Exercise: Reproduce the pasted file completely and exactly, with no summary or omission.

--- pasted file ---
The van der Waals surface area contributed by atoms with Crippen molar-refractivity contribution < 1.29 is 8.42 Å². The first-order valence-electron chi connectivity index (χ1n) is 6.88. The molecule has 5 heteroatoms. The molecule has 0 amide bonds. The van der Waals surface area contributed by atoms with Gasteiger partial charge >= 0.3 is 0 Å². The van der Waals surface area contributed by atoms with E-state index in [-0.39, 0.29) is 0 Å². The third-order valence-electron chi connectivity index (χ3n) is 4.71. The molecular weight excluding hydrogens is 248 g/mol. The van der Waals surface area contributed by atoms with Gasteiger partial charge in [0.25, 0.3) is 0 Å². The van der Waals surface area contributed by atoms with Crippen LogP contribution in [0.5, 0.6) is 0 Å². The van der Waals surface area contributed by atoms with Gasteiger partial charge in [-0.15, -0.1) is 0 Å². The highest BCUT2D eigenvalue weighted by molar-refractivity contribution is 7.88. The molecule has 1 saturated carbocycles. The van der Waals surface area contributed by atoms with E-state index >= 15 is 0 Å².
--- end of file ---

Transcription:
The van der Waals surface area contributed by atoms with Crippen molar-refractivity contribution < 1.29 is 8.42 Å². The first-order valence-electron chi connectivity index (χ1n) is 6.88. The molecule has 5 heteroatoms. The molecule has 0 amide bonds. The van der Waals surface area contributed by atoms with Gasteiger partial charge >= 0.3 is 0 Å². The van der Waals surface area contributed by atoms with E-state index in [-0.39, 0.29) is 0 Å². The third-order valence-electron chi connectivity index (χ3n) is 4.71. The molecular weight excluding hydrogens is 248 g/mol. The van der Waals surface area contributed by atoms with Gasteiger partial charge in [0.25, 0.3) is 0 Å². The van der Waals surface area contributed by atoms with Crippen LogP contribution in [0.5, 0.6) is 0 Å². The van der Waals surface area contributed by atoms with Gasteiger partial charge in [-0.15, -0.1) is 0 Å². The highest BCUT2D eigenvalue weighted by molar-refractivity contribution is 7.88. The molecule has 1 saturated carbocycles. The van der Waals surface area contributed by atoms with E-state index >= 15 is 0 Å².